Raymond Yans is president of the International Narcotics Control Board (INCB), the U.N. agency charged with monitoring the implementation of anti-drug treaties. It is therefore not surprising that Yans takes a dim view of marijuana legalization in Colorado and Washington, which he says poses "a grave danger to public health and well-being."
Although Macon Baker completed his prison sentence in 2006, the state of Missouri kept him behind bars, repeatedly trying to commit him as a "sexually violent predator." After three juries deadlocked on the question of whether Baker suffers from a "mental abnormality" that makes him "more likely than not" to commit new sex crimes after he is released, a fourth jury on Friday unanimously agreed he does not. In effect, the state retroactively extended Baker's sentence from 10 years to 17.
At the center of the case against Michael Dunn is a disappearing shotgun. The middle-aged software developer claims 17-year-old Jordan Davis threatened to kill him with it during an argument over loud music at a Jacksonville, Fla., gas station in November 2012. But police never found a gun, and no witness reported seeing one.
Amy was 8 when her uncle began raping her. He took pictures. Last month the Supreme Court considered what restitution Amy is entitled to collect -- not from her uncle, but from a man, Doyle Paroline, who downloaded two of those pictures.
When he was 26, Douglas Ray Dunkins Jr. received a mandatory sentence of life without parole for participating in a Fort Worth, Texas, crack cocaine operation. If that business had involved cocaine powder, the mandatory minimum would have been 20 years, and Dunkins would be free by now.
President Obama says he opposes marijuana legalization but thinks Colorado and Washington should be able to try it. Texas Gov. Rick Perry, who sought to run against Obama in 2012 as a Republican presidential contender, takes the same position.
Last June, after news reports revealed that the National Security Agency (NSA) was surreptitiously collecting everyone's telephone records, President Obama called this massive dragnet a "modest encroachment" that "the American people should feel comfortable about."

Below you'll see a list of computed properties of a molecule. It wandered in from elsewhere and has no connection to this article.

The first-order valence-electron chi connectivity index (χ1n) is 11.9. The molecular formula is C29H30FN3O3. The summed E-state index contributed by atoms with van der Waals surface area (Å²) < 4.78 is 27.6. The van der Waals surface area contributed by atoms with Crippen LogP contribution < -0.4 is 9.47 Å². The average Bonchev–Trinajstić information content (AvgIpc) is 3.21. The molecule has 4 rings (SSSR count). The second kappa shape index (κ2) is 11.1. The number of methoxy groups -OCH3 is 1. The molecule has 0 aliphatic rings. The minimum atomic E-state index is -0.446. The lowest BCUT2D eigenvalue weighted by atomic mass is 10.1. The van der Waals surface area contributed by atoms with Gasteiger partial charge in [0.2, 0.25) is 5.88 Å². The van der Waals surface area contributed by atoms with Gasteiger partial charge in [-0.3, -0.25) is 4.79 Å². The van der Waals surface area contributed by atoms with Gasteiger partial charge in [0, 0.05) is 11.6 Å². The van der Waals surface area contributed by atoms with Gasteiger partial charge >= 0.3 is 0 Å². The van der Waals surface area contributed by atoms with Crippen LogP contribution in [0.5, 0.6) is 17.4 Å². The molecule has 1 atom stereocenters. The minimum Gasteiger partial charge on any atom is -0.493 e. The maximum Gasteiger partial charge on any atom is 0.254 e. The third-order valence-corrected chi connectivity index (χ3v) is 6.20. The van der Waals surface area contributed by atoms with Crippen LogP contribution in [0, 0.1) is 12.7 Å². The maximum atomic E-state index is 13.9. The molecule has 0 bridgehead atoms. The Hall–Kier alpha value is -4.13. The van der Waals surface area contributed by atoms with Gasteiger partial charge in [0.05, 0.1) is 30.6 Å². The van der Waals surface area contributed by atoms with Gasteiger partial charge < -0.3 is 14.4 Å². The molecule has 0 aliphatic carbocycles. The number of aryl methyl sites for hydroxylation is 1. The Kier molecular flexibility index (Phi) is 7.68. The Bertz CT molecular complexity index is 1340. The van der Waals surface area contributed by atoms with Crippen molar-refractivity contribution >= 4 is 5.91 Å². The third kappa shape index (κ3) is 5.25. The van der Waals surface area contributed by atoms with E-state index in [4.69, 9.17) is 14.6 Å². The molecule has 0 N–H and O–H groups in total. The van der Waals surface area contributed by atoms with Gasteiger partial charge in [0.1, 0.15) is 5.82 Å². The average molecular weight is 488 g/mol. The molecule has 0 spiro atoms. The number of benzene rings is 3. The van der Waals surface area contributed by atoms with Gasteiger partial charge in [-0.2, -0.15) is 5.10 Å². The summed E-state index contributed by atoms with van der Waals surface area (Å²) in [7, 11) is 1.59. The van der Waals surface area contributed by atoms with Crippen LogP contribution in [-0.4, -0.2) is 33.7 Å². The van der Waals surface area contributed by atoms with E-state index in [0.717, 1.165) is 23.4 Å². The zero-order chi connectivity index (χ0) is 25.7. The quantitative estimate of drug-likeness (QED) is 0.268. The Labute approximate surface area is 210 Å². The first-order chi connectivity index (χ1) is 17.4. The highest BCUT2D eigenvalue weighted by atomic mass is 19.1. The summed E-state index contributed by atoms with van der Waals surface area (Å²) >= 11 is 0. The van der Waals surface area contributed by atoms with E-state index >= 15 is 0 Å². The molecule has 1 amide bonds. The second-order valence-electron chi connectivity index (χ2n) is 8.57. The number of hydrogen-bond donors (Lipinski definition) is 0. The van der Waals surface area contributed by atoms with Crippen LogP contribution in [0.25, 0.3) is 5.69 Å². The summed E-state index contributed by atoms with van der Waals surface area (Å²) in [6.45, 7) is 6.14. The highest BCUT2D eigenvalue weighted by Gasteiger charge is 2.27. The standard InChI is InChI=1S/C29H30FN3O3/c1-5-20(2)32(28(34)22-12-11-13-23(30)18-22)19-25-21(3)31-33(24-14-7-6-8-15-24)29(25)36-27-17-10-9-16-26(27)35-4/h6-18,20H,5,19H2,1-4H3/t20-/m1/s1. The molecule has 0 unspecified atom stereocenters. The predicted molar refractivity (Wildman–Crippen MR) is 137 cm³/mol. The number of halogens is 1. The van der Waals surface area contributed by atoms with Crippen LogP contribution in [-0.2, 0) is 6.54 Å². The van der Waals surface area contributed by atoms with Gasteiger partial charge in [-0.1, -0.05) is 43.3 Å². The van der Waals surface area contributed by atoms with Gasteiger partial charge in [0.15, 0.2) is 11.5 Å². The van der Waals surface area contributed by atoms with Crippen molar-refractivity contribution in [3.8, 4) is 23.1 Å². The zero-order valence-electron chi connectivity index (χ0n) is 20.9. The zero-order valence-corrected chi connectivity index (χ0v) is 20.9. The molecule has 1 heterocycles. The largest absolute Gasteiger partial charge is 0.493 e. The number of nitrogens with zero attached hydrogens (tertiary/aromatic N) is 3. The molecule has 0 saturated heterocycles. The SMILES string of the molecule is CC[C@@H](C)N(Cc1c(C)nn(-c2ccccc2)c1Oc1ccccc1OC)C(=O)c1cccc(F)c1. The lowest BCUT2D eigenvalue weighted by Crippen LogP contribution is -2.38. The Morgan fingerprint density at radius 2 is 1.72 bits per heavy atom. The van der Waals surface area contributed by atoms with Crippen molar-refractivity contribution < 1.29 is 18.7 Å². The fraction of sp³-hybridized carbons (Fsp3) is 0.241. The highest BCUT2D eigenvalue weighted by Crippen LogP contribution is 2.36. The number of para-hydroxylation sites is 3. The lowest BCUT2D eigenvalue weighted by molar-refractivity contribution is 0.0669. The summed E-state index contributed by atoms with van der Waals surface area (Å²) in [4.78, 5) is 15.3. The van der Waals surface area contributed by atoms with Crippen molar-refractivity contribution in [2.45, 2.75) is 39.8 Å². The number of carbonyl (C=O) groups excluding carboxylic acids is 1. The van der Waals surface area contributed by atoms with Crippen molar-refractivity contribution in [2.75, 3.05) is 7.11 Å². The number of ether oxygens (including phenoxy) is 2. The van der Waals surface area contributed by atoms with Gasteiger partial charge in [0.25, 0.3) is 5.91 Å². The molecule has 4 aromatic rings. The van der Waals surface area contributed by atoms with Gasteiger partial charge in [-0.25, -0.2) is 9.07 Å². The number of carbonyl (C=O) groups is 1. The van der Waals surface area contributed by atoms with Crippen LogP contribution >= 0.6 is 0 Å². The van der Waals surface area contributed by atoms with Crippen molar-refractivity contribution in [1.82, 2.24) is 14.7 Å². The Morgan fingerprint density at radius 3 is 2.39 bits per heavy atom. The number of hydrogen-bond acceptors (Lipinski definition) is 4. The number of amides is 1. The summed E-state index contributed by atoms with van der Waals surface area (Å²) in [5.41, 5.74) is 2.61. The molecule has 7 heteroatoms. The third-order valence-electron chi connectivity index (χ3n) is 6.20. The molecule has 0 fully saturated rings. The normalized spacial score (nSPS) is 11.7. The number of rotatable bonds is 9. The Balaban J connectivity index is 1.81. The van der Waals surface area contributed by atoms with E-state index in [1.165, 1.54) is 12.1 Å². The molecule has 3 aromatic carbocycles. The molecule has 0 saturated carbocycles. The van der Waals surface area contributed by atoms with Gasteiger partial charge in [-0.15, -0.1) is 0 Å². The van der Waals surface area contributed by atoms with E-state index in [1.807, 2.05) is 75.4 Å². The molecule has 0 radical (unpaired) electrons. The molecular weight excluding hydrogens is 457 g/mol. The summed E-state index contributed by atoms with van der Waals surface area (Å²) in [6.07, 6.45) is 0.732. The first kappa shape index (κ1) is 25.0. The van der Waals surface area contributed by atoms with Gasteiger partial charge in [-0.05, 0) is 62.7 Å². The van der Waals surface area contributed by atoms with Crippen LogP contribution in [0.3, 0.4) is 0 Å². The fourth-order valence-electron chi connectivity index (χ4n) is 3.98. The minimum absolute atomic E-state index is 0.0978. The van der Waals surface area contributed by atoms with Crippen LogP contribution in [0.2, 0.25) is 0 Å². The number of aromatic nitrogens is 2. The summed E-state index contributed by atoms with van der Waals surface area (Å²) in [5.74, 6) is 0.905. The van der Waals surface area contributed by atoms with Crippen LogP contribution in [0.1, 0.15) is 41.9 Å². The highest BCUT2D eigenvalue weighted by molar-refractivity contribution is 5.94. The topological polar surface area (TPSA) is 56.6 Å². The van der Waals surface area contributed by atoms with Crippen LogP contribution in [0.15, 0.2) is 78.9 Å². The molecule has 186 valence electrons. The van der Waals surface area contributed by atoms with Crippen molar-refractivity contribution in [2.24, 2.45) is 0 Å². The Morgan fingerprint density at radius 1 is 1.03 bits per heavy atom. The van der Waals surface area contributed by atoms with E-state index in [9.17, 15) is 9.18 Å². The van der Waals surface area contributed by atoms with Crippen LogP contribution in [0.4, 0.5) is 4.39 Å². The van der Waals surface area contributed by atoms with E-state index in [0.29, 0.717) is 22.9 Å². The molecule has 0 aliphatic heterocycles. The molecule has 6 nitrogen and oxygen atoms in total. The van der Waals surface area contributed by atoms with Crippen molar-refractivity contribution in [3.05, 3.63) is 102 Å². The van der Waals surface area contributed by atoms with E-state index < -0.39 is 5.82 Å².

Does your doctor nag you about your drinking? The federal government wishes he would. Last week the U.S. Centers for Disease Control and Prevention (CDC) noted with alarm that most Americans say they have never discussed alcohol consumption with a health professional.
On Monday, less than a week after Colorado's state-licensed marijuana shops began serving recreational consumers, the anti-pot group Project SAM thanked three public figures who "have galvanized our movement."
We've all been there, perhaps as recently as Tuesday night. You have a few drinks, and the next thing you know, you're smoking crack.
A few weeks ago, as the New York City Council's health committee considered a ban on using electronic cigarettes in public, several fans of the battery-powered devices sat in the audience, demonstrating their operation.
After her purse was snatched in 1976, Patricia McDonough began receiving threatening phone calls from a man who identified himself as her robber. Following one of the calls, she saw a car she recognized from the scene of the crime slowly pass by her house in Baltimore.
This Saturday marks the first anniversary of the massacre at Sandy Hook Elementary School in Newtown, Conn. Yet recordings of the 911 calls placed from the school that day were released only last week, thanks to a misguided and lawless attempt to conceal this information.
For many Americans, religion is something you do on weekends and holidays.
Last December, less than a week after Adam Lanza murdered 20 children and six adults at Sandy Hook Elementary School in Newtown, Conn., the New York Post described his "eerie lair of violent video games," where he "obliterated virtual victims ... until the virtual became a reality."
Nine years ago, Ronald Washington swiped two Michael Jordan jerseys from a Foot Locker in Shreveport, La. Although the shirts were on sale for $45 each, they were officially priced at $60, putting their combined value above $100.
After Carol Anne Bond discovered that her husband had impregnated her best friend, the Pennsylvania microbiologist took revenge by spreading toxic chemicals on her ex-friend's car door, mailbox and doorknob. The poisonous prank was mostly ineffectual, inflicting nothing worse than a minor thumb burn.
Last Friday, the Justice Department acknowledged for the first time that it is using evidence derived from warrantless wiretapping to prosecute someone. That development sets the stage for a Fourth Amendment challenge to a law that gives the National Security Agency amazingly broad discretion to eavesdrop on Americans' phone calls and read their email.
Sales of electronic cigarettes have risen dramatically in recent years. Whether you see that development as an opportunity or a threat depends on whether you view the matter rationally or through a fog of prejudice that makes anything resembling a cigarette look sinister, regardless of the risks it actually poses.
Although the federal government accuses Kerri and Brian Kaley of trafficking in stolen medical devices, it has been unable to identify any victims of this alleged criminal scheme.
Rand Paul on NSA: “I Believe What You Do on Your Cell Phone is None of Their Damn Business” | Daniel Doherty